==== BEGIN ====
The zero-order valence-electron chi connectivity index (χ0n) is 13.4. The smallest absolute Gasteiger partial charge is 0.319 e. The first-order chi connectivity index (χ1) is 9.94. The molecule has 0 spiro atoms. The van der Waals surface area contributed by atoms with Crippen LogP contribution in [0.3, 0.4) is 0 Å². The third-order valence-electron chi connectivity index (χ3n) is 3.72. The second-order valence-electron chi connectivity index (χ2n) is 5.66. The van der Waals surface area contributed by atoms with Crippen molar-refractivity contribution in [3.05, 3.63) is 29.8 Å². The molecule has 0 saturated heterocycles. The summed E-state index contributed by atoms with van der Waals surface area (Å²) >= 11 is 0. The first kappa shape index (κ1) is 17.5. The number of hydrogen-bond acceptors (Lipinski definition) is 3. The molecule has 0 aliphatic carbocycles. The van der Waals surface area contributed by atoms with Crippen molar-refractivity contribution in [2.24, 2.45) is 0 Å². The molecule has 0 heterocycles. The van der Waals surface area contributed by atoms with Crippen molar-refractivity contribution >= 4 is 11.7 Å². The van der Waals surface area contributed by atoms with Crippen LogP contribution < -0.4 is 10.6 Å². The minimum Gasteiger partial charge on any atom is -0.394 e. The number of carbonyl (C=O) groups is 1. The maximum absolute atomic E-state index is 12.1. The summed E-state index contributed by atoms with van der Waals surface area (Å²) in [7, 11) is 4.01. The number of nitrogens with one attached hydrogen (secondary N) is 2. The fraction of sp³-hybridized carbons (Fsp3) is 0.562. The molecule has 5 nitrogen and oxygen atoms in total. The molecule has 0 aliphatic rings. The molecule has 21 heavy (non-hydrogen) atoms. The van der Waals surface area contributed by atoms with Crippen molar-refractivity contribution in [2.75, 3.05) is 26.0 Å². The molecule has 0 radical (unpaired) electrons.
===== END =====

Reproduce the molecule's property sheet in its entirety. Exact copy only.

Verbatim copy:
The zero-order valence-electron chi connectivity index (χ0n) is 13.4. The smallest absolute Gasteiger partial charge is 0.319 e. The first-order chi connectivity index (χ1) is 9.94. The molecule has 0 spiro atoms. The van der Waals surface area contributed by atoms with Crippen LogP contribution in [0.3, 0.4) is 0 Å². The third-order valence-electron chi connectivity index (χ3n) is 3.72. The second-order valence-electron chi connectivity index (χ2n) is 5.66. The van der Waals surface area contributed by atoms with Crippen molar-refractivity contribution in [3.05, 3.63) is 29.8 Å². The molecule has 0 saturated heterocycles. The summed E-state index contributed by atoms with van der Waals surface area (Å²) >= 11 is 0. The first kappa shape index (κ1) is 17.5. The number of hydrogen-bond acceptors (Lipinski definition) is 3. The molecule has 0 aliphatic carbocycles. The van der Waals surface area contributed by atoms with Crippen molar-refractivity contribution in [2.24, 2.45) is 0 Å². The molecule has 0 heterocycles. The van der Waals surface area contributed by atoms with Crippen molar-refractivity contribution >= 4 is 11.7 Å². The van der Waals surface area contributed by atoms with Crippen LogP contribution < -0.4 is 10.6 Å². The minimum Gasteiger partial charge on any atom is -0.394 e. The number of carbonyl (C=O) groups is 1. The maximum absolute atomic E-state index is 12.1. The summed E-state index contributed by atoms with van der Waals surface area (Å²) in [7, 11) is 4.01. The number of nitrogens with one attached hydrogen (secondary N) is 2. The fraction of sp³-hybridized carbons (Fsp3) is 0.562. The molecule has 5 nitrogen and oxygen atoms in total. The molecule has 0 aliphatic rings. The molecule has 21 heavy (non-hydrogen) atoms. The van der Waals surface area contributed by atoms with Crippen molar-refractivity contribution in [2.75, 3.05) is 26.0 Å². The molecule has 0 radical (unpaired) electrons.